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Gaming Friday, October 19th 2012 at 10:45 am

No, I Won’t Visit Your Farm: Around 85% of U.S. Players Quit Social Video Games After One Day

Player churn is a big problem for social video games. Companies like Zynga constantly have to work on their retention rates, because players tend to lose interest and stop playing within a short period of time. Just how long does it take for the majority of users to stop bothering with their digital crops? Well, a study conducted by Playnomics from July 1st to September 30th of this year found that around 85% of their United States players lapsed after just one day.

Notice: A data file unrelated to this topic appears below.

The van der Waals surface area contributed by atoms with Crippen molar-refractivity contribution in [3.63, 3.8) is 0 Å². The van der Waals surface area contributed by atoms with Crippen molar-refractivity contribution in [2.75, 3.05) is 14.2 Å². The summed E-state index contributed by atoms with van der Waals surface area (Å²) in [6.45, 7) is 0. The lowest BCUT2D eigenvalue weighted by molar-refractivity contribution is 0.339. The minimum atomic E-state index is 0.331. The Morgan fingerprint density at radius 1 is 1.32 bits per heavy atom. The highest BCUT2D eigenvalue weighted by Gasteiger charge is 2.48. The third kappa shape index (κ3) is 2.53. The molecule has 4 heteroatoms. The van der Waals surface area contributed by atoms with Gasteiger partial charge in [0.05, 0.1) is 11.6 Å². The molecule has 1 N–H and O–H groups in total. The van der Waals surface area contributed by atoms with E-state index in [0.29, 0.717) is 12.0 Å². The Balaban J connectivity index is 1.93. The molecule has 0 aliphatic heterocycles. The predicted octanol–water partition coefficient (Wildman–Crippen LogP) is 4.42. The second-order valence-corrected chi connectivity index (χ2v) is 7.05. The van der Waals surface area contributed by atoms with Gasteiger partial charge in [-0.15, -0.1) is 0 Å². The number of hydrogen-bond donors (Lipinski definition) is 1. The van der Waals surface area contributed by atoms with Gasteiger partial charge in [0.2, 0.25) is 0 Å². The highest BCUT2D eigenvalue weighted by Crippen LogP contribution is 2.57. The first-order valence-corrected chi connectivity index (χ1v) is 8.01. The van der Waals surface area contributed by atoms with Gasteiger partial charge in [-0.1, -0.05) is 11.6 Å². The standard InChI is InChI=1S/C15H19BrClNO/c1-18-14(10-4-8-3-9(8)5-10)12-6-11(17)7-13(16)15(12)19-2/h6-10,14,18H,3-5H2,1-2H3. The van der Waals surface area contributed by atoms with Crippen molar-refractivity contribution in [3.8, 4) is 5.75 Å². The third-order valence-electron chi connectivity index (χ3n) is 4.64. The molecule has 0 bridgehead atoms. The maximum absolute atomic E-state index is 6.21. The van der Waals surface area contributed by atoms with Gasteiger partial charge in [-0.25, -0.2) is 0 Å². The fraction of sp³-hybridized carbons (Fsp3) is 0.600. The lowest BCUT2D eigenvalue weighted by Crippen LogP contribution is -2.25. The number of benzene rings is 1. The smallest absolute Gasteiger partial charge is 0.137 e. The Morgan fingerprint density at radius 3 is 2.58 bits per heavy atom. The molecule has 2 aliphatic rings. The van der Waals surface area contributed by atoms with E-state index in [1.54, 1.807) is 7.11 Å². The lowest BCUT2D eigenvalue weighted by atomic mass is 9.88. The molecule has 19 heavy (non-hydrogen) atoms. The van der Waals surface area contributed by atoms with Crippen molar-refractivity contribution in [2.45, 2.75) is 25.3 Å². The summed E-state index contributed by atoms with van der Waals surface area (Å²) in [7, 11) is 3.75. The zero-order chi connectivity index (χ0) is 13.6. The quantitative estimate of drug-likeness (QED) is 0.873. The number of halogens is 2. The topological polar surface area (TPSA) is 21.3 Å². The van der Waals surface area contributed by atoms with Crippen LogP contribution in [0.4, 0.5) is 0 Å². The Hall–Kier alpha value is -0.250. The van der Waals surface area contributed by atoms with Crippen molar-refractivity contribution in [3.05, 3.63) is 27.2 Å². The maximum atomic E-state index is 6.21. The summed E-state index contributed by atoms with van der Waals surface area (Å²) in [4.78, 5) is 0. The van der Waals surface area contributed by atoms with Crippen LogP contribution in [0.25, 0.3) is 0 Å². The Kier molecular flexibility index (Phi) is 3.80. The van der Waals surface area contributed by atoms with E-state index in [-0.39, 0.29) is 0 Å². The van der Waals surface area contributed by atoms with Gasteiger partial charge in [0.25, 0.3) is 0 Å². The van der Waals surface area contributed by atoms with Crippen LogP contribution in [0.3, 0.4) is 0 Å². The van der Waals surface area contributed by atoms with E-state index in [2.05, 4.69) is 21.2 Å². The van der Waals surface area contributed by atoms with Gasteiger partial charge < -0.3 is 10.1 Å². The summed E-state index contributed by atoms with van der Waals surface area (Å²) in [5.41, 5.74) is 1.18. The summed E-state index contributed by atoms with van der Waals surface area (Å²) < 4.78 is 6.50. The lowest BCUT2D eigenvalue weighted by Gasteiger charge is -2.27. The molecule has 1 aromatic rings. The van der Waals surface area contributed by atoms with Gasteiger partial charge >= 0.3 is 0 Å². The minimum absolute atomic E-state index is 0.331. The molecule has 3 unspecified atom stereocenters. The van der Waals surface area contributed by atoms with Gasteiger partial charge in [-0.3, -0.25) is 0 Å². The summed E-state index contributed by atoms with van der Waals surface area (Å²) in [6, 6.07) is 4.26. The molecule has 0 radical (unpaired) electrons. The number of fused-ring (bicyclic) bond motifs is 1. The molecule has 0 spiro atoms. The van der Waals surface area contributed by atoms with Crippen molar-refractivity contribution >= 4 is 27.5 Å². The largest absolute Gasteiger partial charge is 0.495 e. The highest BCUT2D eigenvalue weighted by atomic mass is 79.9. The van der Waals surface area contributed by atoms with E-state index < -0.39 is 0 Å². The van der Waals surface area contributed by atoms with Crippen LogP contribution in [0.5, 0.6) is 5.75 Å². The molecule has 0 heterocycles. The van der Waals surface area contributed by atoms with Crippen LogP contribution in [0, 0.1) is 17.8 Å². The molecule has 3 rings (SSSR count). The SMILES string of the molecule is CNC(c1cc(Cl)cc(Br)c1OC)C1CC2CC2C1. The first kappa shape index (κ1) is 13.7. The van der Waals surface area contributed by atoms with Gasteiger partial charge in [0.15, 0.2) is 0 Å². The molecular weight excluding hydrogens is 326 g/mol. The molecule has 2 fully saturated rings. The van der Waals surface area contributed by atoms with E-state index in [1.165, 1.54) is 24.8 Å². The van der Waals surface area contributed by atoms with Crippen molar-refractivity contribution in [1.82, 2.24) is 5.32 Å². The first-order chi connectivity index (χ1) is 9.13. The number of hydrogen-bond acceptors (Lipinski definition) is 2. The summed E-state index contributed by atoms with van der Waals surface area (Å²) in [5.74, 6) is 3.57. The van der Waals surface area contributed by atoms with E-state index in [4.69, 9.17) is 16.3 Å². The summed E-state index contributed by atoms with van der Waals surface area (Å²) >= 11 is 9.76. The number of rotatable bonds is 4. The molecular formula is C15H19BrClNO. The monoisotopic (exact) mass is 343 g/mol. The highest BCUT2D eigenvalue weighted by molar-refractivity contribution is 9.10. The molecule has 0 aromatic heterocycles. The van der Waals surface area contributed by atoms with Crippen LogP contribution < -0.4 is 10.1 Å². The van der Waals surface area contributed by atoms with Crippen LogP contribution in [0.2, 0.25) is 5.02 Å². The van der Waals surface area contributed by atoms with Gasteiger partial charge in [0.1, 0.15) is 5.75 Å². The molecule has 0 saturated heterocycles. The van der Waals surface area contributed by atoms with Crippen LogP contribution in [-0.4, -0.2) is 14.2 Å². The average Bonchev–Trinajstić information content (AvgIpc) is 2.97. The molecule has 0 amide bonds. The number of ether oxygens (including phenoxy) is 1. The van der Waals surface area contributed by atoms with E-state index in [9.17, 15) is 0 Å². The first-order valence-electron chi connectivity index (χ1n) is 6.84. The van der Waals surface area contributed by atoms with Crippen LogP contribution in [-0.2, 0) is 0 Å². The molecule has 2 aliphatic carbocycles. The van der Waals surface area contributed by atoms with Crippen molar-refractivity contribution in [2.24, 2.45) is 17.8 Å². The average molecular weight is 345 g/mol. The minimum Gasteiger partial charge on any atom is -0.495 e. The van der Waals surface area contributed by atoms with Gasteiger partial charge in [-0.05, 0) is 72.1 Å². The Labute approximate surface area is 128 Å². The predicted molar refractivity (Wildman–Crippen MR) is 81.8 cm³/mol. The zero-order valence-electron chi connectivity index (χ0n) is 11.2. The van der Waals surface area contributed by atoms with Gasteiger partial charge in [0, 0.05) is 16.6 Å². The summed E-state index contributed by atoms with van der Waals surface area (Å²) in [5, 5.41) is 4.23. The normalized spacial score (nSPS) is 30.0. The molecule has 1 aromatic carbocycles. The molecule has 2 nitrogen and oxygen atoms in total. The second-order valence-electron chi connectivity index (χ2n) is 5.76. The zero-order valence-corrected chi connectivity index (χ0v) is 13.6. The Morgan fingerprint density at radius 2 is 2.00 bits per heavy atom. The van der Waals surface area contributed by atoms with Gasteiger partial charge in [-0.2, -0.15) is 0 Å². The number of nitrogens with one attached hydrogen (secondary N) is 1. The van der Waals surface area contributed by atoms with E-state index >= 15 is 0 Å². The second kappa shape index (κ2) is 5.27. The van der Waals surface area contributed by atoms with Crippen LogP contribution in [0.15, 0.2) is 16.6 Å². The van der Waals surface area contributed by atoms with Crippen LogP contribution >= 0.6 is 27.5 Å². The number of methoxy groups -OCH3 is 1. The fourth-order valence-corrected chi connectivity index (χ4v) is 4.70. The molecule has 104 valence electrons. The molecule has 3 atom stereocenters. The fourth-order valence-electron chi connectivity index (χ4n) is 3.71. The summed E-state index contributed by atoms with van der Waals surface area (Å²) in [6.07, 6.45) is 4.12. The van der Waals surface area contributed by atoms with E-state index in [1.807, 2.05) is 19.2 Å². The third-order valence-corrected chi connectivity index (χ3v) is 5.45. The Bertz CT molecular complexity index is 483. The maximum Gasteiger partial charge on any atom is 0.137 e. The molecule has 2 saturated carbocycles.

It’s important to note that this statistic only represents the data Playnomics had on hand, and only during that select period of time. Even so, extrapolated to cover for the entire year, it’s a scary look at just how few people actually stick around in social video games for any length of time. Gamasutra explains:

Beyond those first 24 hours, it proved more difficult for developers to keep players around, as 95 percent of all the users in Playnomics’ study stopped playing their new social games by the end of September. In fact, most users tend to fell off within the first three days – after that, it seems they become far more likely to stick with a new title.

This pretty much confirms that social video games are essentially the bubblegum of the industry. Doesn’t really provide any benefit, and they’re nice to chew on for a while, but any flavor is basically gone soon enough.

(Playnomics via Gamasutra)

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